Whether you're just finishing up your undergraduate education or are midway through your career, it's never too early or too late to get your Master of Business Administration (MBA). You might be trying to hone your craft, set yourself up for a promotion or increase your earning potential.
Once you've decided that you're ready to apply to business schools, you might have trouble deciding what area you'd like to focus on. Two major factors can help you decide on an MBA specialization:
Courses of interest
When deciding which area of study you'd like to pursue, you might want to review course catalogs to determine which classes you'd like to take during your MBA. If you find yourself drawn to courses in entrepreneurship, you may want to pursue a concentration in a relevant field. Or if you'd like to take more courses in economics, you might decide to pursue an MBA in Economics or Finance.
Career prospects for different MBA degrees
The most important component to consider when deciding between different concentrations is the career path you'd like to pursue after completing your MBA. We have compiled a selection of careers you might select in each of the popular specialties, alongside their average salaries as reported by PayScale:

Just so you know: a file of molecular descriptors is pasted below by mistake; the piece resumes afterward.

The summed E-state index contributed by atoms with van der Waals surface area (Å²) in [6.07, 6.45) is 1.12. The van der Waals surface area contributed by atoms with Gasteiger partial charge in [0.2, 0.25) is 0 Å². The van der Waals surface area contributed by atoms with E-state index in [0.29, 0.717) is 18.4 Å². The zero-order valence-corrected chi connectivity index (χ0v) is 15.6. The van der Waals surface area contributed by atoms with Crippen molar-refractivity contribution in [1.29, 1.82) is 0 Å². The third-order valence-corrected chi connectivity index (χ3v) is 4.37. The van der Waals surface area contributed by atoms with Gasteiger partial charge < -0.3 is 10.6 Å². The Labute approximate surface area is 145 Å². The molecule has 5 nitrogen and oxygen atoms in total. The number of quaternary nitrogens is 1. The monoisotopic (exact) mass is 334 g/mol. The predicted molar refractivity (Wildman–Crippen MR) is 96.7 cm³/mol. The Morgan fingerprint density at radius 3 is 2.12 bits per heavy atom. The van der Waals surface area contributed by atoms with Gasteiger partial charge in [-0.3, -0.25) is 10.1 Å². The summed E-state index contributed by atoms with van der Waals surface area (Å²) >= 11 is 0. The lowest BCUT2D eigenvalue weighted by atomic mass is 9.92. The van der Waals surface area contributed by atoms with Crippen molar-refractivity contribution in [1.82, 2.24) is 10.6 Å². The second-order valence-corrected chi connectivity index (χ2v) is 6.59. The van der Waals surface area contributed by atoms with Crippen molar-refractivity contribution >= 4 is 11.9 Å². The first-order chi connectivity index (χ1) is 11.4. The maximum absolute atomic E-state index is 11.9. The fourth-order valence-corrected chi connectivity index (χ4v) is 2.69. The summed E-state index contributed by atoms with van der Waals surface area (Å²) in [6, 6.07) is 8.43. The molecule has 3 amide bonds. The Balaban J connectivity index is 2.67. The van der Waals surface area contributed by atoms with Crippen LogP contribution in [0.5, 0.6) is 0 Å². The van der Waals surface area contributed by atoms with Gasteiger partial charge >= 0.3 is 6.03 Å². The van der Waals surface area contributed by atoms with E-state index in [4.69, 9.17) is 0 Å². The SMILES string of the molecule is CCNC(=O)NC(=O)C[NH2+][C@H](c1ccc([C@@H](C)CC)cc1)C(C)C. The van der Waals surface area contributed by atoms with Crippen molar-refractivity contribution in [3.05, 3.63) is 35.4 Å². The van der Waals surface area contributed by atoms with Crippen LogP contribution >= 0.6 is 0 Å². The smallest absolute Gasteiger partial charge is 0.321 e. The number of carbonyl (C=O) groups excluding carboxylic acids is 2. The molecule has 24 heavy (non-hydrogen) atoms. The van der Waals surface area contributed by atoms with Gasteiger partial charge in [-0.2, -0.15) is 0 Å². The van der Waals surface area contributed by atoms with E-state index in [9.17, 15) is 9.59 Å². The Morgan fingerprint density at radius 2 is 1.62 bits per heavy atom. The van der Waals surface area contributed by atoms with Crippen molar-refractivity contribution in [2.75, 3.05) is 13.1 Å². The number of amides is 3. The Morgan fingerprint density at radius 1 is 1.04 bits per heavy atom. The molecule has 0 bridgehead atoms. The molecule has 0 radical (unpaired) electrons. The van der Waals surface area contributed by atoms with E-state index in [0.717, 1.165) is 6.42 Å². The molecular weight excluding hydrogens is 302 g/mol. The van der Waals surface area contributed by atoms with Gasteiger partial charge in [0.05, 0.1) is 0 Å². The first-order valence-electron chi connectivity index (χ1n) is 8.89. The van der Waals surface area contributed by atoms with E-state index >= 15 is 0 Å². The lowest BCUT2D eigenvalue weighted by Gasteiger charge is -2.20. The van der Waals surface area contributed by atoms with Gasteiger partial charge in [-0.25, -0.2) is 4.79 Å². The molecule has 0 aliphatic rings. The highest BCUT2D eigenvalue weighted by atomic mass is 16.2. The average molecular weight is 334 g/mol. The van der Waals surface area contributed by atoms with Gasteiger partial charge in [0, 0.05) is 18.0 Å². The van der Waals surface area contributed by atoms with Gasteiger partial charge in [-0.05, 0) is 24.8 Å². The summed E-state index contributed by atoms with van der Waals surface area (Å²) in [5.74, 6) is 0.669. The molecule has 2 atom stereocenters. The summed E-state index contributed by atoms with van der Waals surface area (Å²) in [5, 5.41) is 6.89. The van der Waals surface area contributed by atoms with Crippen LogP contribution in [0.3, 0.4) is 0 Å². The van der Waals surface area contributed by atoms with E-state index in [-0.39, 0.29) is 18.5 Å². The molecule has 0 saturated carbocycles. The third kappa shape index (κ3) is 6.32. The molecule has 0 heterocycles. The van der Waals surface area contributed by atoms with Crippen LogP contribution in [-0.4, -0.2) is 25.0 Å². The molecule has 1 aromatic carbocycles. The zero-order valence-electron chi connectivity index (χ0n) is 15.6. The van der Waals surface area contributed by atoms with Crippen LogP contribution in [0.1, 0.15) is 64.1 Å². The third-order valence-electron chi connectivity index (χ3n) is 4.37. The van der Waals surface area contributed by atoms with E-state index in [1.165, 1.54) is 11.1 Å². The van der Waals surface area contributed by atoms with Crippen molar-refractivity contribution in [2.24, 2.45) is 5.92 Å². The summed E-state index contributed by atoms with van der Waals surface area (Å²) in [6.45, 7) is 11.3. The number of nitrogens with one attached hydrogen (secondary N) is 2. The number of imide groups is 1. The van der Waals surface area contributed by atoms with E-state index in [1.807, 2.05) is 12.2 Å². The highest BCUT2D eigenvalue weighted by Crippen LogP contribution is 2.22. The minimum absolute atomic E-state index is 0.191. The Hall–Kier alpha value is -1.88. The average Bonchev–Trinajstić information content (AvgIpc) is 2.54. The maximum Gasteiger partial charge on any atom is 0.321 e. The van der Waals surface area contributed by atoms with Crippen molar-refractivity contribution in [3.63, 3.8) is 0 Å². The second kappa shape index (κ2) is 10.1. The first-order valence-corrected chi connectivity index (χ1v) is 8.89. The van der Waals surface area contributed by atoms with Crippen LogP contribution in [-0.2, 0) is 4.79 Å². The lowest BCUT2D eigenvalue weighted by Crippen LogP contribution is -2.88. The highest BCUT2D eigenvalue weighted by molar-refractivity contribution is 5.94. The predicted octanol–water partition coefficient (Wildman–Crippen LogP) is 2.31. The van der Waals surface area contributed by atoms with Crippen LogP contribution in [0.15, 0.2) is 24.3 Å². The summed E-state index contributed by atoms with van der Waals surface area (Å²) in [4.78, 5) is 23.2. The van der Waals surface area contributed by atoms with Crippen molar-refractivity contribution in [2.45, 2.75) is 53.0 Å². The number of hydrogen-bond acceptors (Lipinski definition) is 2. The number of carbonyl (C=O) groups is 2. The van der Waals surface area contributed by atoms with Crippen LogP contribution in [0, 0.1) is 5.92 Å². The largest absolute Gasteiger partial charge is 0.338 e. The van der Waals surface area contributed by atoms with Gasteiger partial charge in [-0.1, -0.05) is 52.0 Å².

The concentration you choose for your MBA does not necessarily tie you down to a certain career. Just because you pursue a master's degree in marketing doesn't mean you can't go on to pursue a lucrative career in finance. However, taking additional courses in your area of concentration can hone specialized skills and provide you with relevant industry insight before entering the business sphere.
All about the dual MBA
MBAs are considered to be one of the most well-rounded advanced degrees. One way they can become even more versatile is when they are combined with another graduate degree to create a dual program. The most popular dual MBA programs include:
MBA/MPH: MBA + Master of Public Health
Ideal for individuals who want to pursue management positions within healthcare organizations